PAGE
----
Last week, Marco Berger’s Horseplay enjoyed a limited release in American theaters. The film is the Argentinean director’s latest purview of queer desire among straight-passing men, full of his trademark languidness and crotch shots galore. In some ways, it represents an Ozu-like return to heretofore explored premises, with both variations and shapeshifting tone making the virtually identical feel radically distinct. For those who’ve been following Berger’s career, it might be a rewarding foray into violent bleakness. For viewers first encountering his oeuvre, it makes for a strange introduction.
With that in mind, let’s think back to the auteur’s evolution, from blue-balling short exercises to the latent disquiet of Horseplay…
I’ll never forget the first time I watched a Marco Berger film. Picture it, Lisbon, 2016, the local queer film festival is in full swing, and the venue’s biggest screening room is stocked with gay men of all ages congregating to watch one more title in the Feature Competition,Taekwondo. I didn’t know what to expect from it and was ready to be surprised. Maybe even delighted. Luckily, that’s precisely what happened, as Berger and co-director Martín Farina unraveled a tapestry of masculine flesh and erotic provocation, portraying a “men only” holiday in the Buenos Aires suburbs.
Taking on the perspective of a gay outsider within a group of outwardly hetero friends, the camera procures inklings of sexual tension wherever it can. It’s a constant ratcheting of horned-up unease, delineating how desire is often only a step away from anxiety. Such feat is accomplished through formalist means doing double duty as indicators of character subjectivity, the gay male gaze dumbfounded, frustrated, intrigued, but also a little menaced by the homoerotic nature of straight bro dynamics. These sorts of homosocial contradictions are one of Berger’s favorite subjects, and, in Taekwondo, they posit a question of intention regarding the protagonist’s feelings. They might be reciprocated – they might not.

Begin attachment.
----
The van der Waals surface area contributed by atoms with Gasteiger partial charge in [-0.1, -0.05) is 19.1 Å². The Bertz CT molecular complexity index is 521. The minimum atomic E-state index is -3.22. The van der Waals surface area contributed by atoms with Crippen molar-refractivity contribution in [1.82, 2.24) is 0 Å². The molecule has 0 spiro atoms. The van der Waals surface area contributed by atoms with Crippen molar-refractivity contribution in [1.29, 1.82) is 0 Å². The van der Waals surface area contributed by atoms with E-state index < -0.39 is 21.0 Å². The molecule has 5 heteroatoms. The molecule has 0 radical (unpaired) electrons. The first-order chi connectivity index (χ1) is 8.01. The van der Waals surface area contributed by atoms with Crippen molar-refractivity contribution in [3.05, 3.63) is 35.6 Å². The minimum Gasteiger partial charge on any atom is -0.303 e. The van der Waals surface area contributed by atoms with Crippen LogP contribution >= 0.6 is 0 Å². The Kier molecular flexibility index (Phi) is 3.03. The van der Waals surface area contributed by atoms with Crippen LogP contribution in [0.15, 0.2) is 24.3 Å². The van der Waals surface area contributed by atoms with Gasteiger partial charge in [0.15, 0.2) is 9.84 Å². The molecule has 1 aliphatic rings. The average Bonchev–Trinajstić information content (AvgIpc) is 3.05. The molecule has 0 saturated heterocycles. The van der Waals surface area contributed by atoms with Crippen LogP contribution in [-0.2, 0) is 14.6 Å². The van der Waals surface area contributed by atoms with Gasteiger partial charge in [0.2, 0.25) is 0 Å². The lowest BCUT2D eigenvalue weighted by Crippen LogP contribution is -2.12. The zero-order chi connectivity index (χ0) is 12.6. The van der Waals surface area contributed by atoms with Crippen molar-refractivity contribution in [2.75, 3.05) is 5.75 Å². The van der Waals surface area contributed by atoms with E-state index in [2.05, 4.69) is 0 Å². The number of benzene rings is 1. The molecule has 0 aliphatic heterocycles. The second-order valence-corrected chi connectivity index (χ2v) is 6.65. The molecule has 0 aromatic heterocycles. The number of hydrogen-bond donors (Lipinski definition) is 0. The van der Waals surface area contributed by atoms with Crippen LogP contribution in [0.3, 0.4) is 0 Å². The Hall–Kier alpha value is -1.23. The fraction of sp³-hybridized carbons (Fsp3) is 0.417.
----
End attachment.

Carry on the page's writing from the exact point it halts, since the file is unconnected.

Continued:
Being in that room was like being a strand within an ever-tightening rope, each viewer like part of a collective crescendo. Maybe it was all libido, though there was also a component of romantic yearning in the mix. As the film reached its chaste climax, the room filled with sighs of relief before exploding in thunderous applause. It made for a memorable festival experience. From that day forward, Marco Berger was a name to remember. Still, if, like me, you expect all of his works to be as relatively easygoing as Taekwondo, you’re in for one hell of a surprise. But of course, to fully understand that, one must go back to the beginning.
Like many filmmakers, Marco Berger started with shorts, debuting The Watch and A Last Wish in 2008. If the first picture established the favored techniques of this master of the cinematic tease, the latter revealed how every wink is laced with threat. The second short is no mere scenario of erotic frustration but the tale of a man who, at the moment of his execution, asks for a last kiss from one of the soldiers who’ll soon shoot him. As Berger moved towards features, this multi-layered personality remained, manifesting in the playfulness of Plan B and the Teddy-winning Absent, whose story of a student fixated on his teacher is bound to rankle viewers.
Soon, it also became clear that the directorial style doesn’t work as well in miniature as it does in feature-length. The limitations of short runtimes often impede subtext, reducing Berger’s efforts to vacuous fantasy. That’s partly why his contributions to Marcelo Briem Stamm’s Sexual Tension project feel so anemic. He needs time to gestate ideas. Take the example of Hawaii, whose love story is defined and hindered by class hierarchies and troublesome power equilibriums. Distending naturalistic observation to a near-breaking point, Berger makes us recognize these underlying issues while getting lost in the sauce of distilled desire. A dialogue at the third act’s start spells it out for us, but it’s unnecessary. It’s all there already, in the shadow of glistening bodies and charged looks.